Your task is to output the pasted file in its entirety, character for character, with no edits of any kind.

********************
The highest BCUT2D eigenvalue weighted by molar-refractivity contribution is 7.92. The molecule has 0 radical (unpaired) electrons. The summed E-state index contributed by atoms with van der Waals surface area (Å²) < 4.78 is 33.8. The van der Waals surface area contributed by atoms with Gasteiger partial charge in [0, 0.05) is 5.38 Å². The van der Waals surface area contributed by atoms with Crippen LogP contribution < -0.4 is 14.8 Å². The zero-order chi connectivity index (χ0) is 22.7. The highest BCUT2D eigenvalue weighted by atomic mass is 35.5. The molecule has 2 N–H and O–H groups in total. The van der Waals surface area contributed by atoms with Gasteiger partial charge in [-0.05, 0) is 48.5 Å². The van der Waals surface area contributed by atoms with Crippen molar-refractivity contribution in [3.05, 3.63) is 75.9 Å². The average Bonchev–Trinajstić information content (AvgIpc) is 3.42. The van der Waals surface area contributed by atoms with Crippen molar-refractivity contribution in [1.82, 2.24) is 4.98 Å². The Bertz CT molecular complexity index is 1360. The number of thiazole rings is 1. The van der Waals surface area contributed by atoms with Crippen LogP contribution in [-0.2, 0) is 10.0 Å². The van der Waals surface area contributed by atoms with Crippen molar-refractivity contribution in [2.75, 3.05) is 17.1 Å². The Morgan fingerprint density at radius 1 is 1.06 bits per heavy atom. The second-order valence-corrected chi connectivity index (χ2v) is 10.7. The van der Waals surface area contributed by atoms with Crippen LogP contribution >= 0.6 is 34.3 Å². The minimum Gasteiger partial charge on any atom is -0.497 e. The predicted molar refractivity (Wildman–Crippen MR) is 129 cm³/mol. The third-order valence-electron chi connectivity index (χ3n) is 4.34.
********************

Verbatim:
The highest BCUT2D eigenvalue weighted by molar-refractivity contribution is 7.92. The molecule has 0 radical (unpaired) electrons. The summed E-state index contributed by atoms with van der Waals surface area (Å²) < 4.78 is 33.8. The van der Waals surface area contributed by atoms with Gasteiger partial charge in [0, 0.05) is 5.38 Å². The van der Waals surface area contributed by atoms with Crippen LogP contribution < -0.4 is 14.8 Å². The zero-order chi connectivity index (χ0) is 22.7. The highest BCUT2D eigenvalue weighted by atomic mass is 35.5. The molecule has 2 N–H and O–H groups in total. The van der Waals surface area contributed by atoms with Gasteiger partial charge in [-0.05, 0) is 48.5 Å². The van der Waals surface area contributed by atoms with Crippen molar-refractivity contribution in [3.05, 3.63) is 75.9 Å². The average Bonchev–Trinajstić information content (AvgIpc) is 3.42. The van der Waals surface area contributed by atoms with Crippen molar-refractivity contribution in [1.82, 2.24) is 4.98 Å². The Bertz CT molecular complexity index is 1360. The number of thiazole rings is 1. The van der Waals surface area contributed by atoms with Crippen LogP contribution in [-0.2, 0) is 10.0 Å². The van der Waals surface area contributed by atoms with Crippen molar-refractivity contribution in [2.75, 3.05) is 17.1 Å². The Morgan fingerprint density at radius 1 is 1.06 bits per heavy atom. The second-order valence-corrected chi connectivity index (χ2v) is 10.7. The van der Waals surface area contributed by atoms with Crippen LogP contribution >= 0.6 is 34.3 Å². The minimum Gasteiger partial charge on any atom is -0.497 e. The predicted molar refractivity (Wildman–Crippen MR) is 129 cm³/mol. The third-order valence-electron chi connectivity index (χ3n) is 4.34.